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We must prepare for economic shocks: GG

AAP logoAAP 29/08/2016 Colin Brinsden, AAP Economics Correspondent

Governor-General Sir Peter Cosgrove has warned the new parliament that failure to prepare against any shocks in the global economy will leave the Australian economy and living standards vulnerable.

Opening the 45th parliament on Tuesday, Sir Peter said it was prudent for the government to strengthen the economy's resilience while committing to maintaining strong fiscal discipline and supporting policies to encourage jobs, growth and investment.

"My government will continue to bring the budget back into balance, by controlling expenditure growth and by strengthening economic growth," he said in an address prepared by the prime minister's office to a joint sitting of MPs and senators.

His comments came as Treasurer Scott Morrison again raised the alarm about government debt blowing out to $1 trillion if the budget isn't brought under control.

One economist described debt as a "ticking fiscal time bomb".

However, the political gloves are already off with Labor accusing the government of lying about a $6.1 billion budget savings bill.

The so-called omnibus bill, containing a range of savings measures, will be one of the first issues of business when the new parliament gets down to work on Wednesday.

The government overnight provided Labor with a copy of the bill containing 24 previously announced but not-yet legislated savings measures, which the opposition assumed in its election costings document for the July 2 election.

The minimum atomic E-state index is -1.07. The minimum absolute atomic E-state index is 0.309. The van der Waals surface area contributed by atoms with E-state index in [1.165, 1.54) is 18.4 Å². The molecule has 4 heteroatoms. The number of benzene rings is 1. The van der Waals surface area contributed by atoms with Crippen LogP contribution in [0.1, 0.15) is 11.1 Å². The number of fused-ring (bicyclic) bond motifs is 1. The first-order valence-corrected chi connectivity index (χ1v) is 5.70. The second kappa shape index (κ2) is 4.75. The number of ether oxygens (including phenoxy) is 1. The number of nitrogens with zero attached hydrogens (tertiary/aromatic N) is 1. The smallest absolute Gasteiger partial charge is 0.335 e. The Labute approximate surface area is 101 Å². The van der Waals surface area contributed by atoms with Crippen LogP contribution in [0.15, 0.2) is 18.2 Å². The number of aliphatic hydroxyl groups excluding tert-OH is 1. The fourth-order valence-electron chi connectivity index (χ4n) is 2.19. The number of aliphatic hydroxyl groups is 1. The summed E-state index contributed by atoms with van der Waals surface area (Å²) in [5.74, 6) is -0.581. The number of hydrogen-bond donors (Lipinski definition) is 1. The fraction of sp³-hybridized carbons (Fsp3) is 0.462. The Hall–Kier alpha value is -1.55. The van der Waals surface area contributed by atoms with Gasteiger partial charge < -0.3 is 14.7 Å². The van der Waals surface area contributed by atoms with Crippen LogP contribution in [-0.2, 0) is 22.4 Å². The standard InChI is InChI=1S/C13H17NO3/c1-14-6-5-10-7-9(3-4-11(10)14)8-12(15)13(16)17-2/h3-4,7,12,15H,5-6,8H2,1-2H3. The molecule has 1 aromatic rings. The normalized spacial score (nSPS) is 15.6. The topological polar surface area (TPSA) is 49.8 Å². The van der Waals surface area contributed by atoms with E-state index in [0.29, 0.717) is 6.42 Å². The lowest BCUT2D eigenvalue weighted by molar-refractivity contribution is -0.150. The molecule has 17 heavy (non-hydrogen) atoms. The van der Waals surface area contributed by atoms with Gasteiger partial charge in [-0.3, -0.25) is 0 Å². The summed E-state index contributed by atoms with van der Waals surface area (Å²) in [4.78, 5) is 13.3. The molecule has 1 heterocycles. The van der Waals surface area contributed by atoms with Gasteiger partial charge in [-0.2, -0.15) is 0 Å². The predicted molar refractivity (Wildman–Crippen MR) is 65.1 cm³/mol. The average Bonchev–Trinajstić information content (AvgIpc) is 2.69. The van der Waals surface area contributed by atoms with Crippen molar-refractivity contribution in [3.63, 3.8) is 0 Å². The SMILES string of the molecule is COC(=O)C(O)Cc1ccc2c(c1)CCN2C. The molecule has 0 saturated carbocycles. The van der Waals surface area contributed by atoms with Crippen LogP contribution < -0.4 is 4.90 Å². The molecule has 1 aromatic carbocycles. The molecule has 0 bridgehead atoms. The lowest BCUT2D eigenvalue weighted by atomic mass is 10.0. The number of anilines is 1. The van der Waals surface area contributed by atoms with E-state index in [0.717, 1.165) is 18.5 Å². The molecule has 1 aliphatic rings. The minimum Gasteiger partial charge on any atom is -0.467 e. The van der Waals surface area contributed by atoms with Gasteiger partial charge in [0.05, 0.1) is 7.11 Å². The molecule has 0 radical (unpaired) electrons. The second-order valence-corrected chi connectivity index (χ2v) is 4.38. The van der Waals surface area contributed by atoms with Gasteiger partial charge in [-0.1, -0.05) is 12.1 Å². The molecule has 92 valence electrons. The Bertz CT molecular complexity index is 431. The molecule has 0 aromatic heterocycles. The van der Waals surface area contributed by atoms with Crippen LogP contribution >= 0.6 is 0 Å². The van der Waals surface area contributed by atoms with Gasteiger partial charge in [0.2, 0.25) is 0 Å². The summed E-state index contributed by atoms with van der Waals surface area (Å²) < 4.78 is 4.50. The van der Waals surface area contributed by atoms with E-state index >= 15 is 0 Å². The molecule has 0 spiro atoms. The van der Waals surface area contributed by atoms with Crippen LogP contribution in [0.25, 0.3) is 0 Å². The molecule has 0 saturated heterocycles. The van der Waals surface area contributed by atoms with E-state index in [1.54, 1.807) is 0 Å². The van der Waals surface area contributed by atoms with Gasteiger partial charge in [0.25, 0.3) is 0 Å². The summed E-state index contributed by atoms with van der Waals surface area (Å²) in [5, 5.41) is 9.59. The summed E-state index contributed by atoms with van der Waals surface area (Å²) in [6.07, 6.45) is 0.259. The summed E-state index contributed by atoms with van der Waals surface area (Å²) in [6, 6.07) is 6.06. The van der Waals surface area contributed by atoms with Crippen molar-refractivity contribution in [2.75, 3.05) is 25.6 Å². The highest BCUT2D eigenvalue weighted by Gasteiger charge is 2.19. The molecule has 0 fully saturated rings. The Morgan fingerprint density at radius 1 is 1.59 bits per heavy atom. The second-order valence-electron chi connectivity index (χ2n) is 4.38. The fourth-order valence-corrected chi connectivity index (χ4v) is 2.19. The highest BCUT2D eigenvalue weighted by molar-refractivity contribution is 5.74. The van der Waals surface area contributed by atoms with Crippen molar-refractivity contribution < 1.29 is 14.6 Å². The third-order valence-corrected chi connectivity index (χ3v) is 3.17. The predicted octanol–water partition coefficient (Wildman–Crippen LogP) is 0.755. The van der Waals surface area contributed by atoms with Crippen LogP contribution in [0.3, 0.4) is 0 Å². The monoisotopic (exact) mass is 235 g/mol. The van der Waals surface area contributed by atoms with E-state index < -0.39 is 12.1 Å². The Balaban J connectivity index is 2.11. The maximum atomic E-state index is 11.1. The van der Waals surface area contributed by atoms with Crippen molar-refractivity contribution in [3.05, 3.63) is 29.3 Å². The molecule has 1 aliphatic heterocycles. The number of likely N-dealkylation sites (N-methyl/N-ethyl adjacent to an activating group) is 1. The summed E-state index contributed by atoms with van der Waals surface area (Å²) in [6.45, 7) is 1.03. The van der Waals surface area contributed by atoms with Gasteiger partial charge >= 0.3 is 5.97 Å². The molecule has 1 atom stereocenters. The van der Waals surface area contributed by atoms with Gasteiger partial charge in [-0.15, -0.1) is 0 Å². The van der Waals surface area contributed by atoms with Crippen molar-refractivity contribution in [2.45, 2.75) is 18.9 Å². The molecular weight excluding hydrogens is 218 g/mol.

But manager of opposition business Tony Burke says the draft bill contains three extra measures - including welfare cuts Labor rejected in the previous parliament.

The government was being "entirely deceptive" about its omnibus bill, he said.

"Lying about your legislation, thumping the table and getting angry and heated the way they do, it's not the way to get co-operation."

Shadow assistant treasurer Andrew Leigh says Labor needs time to work its way through the 600-page "door-stopper" of a bill.

"Frankly if Malcolm Turnbull wanted true bi-partisanship ... we would have had (the bill) two weeks ago," he told Sky News.

Mr Morrison said Labor should "stop making excuses".

"We're simply asking the Labor Party to support measures they've already agreed to," he told reporters.

The savings measures would arrest the growth in government debt, which was increasing by $1.4 billion a week.

"If we do nothing the debt goes to a trillion (dollars) and that is not an outcome that I intend to preside over," Mr Morrison said.

TD Securities chief strategist for Asia-Pacific Annette Beacher described it as a "ticking fiscal time bomb".

She expects a $100 billion debt program for the next three years if "reformist fiscal policy is stonewalled by populist politicians".

Mr Burke scoffed at Prime Minister Malcolm Turnbull's description of budget repair as a "fundamental moral challenge".

"It's a bit much describing it as a moral challenge from a government that's tripled the deficit and added $100 billion to the net debt," he said.

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